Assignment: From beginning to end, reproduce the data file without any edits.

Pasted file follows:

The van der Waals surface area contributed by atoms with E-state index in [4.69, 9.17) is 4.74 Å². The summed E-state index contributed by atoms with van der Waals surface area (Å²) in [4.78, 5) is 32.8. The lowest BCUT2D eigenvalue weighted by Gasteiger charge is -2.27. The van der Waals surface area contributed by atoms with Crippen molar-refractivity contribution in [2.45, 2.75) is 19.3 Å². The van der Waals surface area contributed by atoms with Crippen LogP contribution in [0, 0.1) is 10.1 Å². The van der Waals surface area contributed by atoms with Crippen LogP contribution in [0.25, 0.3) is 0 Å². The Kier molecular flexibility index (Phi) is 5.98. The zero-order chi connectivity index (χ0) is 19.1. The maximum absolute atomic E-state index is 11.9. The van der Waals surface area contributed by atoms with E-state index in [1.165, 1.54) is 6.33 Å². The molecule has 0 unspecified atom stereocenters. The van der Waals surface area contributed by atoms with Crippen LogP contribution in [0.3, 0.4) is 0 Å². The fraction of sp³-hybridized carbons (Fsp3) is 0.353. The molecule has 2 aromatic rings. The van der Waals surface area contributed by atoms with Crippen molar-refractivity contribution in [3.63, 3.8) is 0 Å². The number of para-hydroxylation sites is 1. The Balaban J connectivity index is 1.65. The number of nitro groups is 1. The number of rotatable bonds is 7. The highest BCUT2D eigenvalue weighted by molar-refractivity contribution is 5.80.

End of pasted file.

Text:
The van der Waals surface area contributed by atoms with E-state index in [4.69, 9.17) is 4.74 Å². The summed E-state index contributed by atoms with van der Waals surface area (Å²) in [4.78, 5) is 32.8. The lowest BCUT2D eigenvalue weighted by Gasteiger charge is -2.27. The van der Waals surface area contributed by atoms with Crippen molar-refractivity contribution in [2.45, 2.75) is 19.3 Å². The van der Waals surface area contributed by atoms with Crippen LogP contribution in [0, 0.1) is 10.1 Å². The van der Waals surface area contributed by atoms with Crippen LogP contribution in [0.25, 0.3) is 0 Å². The Kier molecular flexibility index (Phi) is 5.98. The zero-order chi connectivity index (χ0) is 19.1. The maximum absolute atomic E-state index is 11.9. The van der Waals surface area contributed by atoms with E-state index in [1.165, 1.54) is 6.33 Å². The molecule has 0 unspecified atom stereocenters. The van der Waals surface area contributed by atoms with Crippen LogP contribution in [0.3, 0.4) is 0 Å². The fraction of sp³-hybridized carbons (Fsp3) is 0.353. The molecule has 2 aromatic rings. The van der Waals surface area contributed by atoms with Crippen molar-refractivity contribution in [3.63, 3.8) is 0 Å². The number of para-hydroxylation sites is 1. The Balaban J connectivity index is 1.65. The number of nitro groups is 1. The number of rotatable bonds is 7. The highest BCUT2D eigenvalue weighted by molar-refractivity contribution is 5.80.